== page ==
sumetho - Fotolia

Amazon ECS stands to iron out some kinks

Monitoring and deep diagnostics on a per-container basis are two areas Amazon ECS can improve on in the early days of the container wars.

Despite being the first to make support for Docker cloud orchestration generally available, Amazon EC2 Container Service still has kinks to work out.

Specifically, monitoring and deep diagnostics on a per-container basis stand to be improved.

Right now, reporting on the Amazon EC2 Container Service (Amazon ECS) is limited to logging, which in an environment with hundreds to thousands of running containers can be overwhelming, according to  Christopher Riley, a founding partner at HKM Consulting based in Rochester, Mass. However, new Docker features such as Docker stats might offer a way to aggregate and push CPU, RAM, and I/O data up to a central console in the future.

"Management of clusters, container lifecycle and security are inherent in the current solution and done well," Riley said. "There is a lot more work to be done and I presume ECS will continue to be updated to help improve scheduling, management and monitoring."

The AWS stuff has its quirks.
Christian Beikovco-founder of Sweazer

Elastic Beanstalk's support for Docker could also use some brushing up, said Christian Beikov, co-founder of Sweazer, maker of a mobile e-commerce application based in Austria. He uses a tool from Ruxit, a division of Dynatrace, LLC, to monitor Docker on the AWS PaaS.

He has experienced unexplained failures on EC2 and there are times when Elastic Beanstalk doesn't work as it should due to issues such as a health-check failure, Beikov said.

"The AWS stuff has its quirks," he said. "I would like to have a little bit more transparency on the Elastic Beanstalk platform to figure out what went wrong."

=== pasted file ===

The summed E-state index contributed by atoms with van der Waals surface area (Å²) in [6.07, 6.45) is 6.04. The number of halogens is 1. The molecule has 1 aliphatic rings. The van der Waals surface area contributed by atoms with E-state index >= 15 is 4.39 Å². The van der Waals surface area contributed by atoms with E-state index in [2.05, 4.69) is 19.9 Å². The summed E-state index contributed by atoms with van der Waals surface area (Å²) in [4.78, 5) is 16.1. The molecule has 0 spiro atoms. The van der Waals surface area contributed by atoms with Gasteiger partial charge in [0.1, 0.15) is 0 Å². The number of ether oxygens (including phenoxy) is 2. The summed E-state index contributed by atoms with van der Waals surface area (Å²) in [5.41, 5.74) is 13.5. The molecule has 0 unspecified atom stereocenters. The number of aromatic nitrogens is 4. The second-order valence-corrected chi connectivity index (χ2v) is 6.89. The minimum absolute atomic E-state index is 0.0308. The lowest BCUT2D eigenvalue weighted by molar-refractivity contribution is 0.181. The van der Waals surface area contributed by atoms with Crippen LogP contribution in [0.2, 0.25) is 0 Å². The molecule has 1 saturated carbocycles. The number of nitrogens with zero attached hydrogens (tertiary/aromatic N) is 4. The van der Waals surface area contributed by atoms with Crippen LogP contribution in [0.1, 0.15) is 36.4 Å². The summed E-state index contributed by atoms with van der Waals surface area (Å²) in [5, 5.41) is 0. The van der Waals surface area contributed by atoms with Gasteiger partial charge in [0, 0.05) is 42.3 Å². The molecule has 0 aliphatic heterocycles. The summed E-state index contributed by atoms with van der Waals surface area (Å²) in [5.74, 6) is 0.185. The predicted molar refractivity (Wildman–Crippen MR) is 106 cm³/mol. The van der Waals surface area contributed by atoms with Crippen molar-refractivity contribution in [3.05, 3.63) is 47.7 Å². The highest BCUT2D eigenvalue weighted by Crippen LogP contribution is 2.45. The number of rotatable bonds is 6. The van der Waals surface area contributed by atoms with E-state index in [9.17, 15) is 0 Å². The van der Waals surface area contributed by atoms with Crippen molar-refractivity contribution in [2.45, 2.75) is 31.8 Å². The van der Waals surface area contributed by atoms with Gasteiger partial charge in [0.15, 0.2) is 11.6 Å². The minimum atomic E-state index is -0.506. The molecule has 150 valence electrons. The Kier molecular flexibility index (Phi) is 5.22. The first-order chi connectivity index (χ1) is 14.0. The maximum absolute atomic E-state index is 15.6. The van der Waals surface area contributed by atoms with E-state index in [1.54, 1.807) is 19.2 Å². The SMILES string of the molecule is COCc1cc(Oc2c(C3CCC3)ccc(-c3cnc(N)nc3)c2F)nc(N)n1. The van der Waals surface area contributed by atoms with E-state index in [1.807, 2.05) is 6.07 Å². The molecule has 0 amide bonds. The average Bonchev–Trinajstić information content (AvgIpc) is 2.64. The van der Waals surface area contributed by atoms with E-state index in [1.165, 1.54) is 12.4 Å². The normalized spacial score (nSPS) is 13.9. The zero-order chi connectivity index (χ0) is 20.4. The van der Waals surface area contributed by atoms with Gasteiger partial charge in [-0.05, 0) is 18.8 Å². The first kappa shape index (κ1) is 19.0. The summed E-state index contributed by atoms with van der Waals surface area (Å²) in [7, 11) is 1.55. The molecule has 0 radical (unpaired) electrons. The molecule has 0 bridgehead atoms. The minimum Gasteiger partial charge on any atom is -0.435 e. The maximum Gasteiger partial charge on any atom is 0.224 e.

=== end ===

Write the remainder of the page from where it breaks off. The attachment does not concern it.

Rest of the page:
Amazon has recently made updates to Elastic Beanstalk to address these issues, but Beikov said his Elastic Beanstalk console appears to be up to date -- and he still had problems.

He would also like Elastic Beanstalk or ECS to offer a Docker registry service and a Docker image builder.

Still, this illustrates how early it is in this market, said Jay Lyman, analyst with 451 Research based in New York.

"This is just starting to hit the test-and-evaluation phases," Lyman said.

However, expect to see the container market evolve very quickly, according to Lyman. Typically, Lyman said, vendors and investors are the first to inquire with analyst firms such as his about a new trend like Docker, but in this case, enterprise IT pros are already looking for advice on how to best take advantage of Docker cloud services.

One player that has yet to really place its chips on the board with Docker cloud orchestration services is Microsoft, which supports Docker for Linux servers in its Azure cloud, but is still working on delivering Docker for Windows Server sometime in the next year. That will further shake up the market dynamics.

"Amazon, Google, Microsoft, VMware, Red Hat, IBM -- you name it -- they pretty much have a significant play in containers, and if not they're working toward it," Lyman said.

Meanwhile, if there's any player in the market that can iterate to keep up with a fast-moving market, it's AWS. In the last year it launched 516 services and features and, as of July 23, has launched 350 new services and features for 2015.

Amazon declined to comment for this story.  

Does Amazon EC2 have a leg up on Google Kubernetes? Find out in part one.

Beth Pariseau is senior news writer for SearchAWS. Write to her at [email protected] or follow @PariseauTT on Twitter.  

Dig Deeper on AWS instances strategy and setup